Thoreau on Reading

From Walden"":

To read well, that is, to read true books in a true spirit, is a noble exercise, and one that will task the reader more than any exercise which the customs of the day esteem. It requires a training such as the athletes underwent, the steady intention almost of the whole life to this object. Books must be read as deliberately and reservedly as they were written.
[…]
Most men have learned to read to serve a paltry convenience, as they have learned to cipher in order to keep accounts and not be cheated in trade; but of reading as a noble intellectual exercise they know little or nothing; yet this only is reading, in a high space, not that which lulls us as a luxury and suffers the nobler faculties to sleep the while, but what we have to stand on tiptoe to read and devote our most alert and wakeful hours to.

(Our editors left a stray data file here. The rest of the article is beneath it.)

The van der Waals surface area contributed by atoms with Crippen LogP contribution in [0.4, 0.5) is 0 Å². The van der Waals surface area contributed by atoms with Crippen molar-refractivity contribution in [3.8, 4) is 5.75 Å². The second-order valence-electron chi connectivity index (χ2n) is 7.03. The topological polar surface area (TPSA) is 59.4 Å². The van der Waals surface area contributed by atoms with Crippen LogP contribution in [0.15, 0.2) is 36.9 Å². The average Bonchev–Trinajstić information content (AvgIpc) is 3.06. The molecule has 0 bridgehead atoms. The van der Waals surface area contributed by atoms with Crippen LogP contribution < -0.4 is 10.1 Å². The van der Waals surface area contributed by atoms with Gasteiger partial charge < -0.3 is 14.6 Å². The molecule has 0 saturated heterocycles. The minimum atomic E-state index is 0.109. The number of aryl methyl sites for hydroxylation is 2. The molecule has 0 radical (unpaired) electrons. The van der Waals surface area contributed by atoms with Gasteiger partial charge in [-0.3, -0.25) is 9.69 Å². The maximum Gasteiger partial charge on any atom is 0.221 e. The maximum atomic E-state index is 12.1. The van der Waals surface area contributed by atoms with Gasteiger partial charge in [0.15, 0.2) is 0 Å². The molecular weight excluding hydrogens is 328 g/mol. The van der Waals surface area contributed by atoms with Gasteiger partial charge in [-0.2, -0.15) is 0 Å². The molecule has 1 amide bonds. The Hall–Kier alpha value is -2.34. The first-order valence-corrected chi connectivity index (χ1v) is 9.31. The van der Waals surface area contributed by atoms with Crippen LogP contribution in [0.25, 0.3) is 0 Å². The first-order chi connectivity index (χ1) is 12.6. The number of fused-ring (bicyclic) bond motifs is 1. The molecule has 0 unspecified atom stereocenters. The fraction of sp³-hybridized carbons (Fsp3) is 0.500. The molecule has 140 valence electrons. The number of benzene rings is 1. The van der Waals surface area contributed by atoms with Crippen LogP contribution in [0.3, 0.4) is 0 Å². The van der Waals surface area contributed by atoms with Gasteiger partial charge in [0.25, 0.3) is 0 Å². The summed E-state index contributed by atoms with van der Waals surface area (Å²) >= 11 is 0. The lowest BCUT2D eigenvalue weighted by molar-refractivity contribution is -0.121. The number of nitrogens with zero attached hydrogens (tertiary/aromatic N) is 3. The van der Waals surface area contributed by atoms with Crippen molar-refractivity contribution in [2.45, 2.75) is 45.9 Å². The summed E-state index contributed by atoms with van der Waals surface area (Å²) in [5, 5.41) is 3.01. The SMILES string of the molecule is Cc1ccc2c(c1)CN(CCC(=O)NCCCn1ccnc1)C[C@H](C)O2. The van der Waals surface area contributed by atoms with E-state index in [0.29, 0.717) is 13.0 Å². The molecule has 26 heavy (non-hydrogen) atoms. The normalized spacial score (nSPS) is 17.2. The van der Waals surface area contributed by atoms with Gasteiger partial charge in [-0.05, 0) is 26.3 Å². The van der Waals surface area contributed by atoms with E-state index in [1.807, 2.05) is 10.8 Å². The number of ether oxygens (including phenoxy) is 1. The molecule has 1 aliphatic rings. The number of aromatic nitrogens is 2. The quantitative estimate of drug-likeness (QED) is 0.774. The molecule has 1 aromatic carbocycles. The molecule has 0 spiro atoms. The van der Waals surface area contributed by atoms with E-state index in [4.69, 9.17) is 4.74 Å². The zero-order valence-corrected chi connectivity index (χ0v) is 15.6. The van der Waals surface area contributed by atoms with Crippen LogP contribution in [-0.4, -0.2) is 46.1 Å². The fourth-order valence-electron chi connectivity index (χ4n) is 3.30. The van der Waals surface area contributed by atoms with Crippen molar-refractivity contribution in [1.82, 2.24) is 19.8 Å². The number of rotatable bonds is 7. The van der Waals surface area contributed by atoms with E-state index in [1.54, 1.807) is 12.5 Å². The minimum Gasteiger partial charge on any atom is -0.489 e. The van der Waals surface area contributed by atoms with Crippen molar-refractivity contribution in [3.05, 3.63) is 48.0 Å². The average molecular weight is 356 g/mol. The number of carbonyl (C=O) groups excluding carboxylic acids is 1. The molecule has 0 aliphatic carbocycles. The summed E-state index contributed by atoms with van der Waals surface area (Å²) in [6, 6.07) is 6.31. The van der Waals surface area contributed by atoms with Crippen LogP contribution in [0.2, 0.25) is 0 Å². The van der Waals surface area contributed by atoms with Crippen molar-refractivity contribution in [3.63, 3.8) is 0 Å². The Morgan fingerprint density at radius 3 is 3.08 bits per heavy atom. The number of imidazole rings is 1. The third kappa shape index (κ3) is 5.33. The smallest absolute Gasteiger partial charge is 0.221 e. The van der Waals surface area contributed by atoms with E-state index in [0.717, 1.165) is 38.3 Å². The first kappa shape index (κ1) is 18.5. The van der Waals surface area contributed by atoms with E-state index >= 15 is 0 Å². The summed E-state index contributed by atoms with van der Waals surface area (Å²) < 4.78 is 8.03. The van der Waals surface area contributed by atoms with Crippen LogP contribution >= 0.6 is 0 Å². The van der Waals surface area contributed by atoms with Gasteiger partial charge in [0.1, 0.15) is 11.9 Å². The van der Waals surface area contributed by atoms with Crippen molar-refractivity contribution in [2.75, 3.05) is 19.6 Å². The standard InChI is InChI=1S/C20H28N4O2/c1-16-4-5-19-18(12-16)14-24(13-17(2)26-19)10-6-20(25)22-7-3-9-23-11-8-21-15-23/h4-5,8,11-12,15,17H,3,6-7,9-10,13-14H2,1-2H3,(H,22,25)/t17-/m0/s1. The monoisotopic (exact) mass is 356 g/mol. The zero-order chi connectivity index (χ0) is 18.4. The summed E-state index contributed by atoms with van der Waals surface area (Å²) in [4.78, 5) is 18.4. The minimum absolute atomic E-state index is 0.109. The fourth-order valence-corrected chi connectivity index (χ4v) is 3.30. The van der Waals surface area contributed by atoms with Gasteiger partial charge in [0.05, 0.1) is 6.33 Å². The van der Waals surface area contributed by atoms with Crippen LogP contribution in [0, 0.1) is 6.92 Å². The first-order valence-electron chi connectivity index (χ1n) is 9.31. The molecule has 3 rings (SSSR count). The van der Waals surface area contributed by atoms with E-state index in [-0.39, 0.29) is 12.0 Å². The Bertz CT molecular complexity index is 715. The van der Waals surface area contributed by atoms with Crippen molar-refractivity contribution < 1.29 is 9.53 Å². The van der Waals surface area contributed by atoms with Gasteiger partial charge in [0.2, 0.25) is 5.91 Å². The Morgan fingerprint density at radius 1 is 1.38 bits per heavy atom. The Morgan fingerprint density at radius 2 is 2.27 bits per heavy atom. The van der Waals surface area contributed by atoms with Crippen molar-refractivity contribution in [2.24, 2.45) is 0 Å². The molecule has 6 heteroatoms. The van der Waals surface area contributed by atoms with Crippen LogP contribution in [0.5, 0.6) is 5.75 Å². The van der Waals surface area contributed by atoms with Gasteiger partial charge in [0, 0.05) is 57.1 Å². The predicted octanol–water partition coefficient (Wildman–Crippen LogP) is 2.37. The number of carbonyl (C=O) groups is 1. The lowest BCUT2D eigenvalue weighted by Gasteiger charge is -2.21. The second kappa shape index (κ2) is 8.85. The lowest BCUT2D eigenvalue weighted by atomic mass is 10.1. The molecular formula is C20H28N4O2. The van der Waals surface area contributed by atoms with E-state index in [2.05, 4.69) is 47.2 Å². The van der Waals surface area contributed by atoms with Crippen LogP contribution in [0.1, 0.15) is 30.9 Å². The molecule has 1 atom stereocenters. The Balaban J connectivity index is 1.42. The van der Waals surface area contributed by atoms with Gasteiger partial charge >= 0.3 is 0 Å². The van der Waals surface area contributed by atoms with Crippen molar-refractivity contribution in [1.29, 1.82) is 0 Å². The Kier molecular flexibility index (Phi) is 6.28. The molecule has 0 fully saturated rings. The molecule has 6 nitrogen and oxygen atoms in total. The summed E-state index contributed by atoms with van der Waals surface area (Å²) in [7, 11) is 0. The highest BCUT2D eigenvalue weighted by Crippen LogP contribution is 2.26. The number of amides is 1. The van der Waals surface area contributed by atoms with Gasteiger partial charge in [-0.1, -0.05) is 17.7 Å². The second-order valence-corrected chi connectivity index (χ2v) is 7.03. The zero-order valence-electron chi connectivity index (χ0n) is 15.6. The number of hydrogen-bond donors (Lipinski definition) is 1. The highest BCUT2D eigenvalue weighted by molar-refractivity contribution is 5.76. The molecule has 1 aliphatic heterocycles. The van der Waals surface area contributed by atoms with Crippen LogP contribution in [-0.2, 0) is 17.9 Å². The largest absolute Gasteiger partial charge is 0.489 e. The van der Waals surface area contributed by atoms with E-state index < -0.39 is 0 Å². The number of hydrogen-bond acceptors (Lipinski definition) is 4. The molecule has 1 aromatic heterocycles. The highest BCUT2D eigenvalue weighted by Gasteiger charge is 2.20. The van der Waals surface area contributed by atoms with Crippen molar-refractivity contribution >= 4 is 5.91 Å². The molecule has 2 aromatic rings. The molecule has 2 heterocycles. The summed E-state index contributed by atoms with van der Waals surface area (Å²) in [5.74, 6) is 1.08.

Go read a book and read it well.

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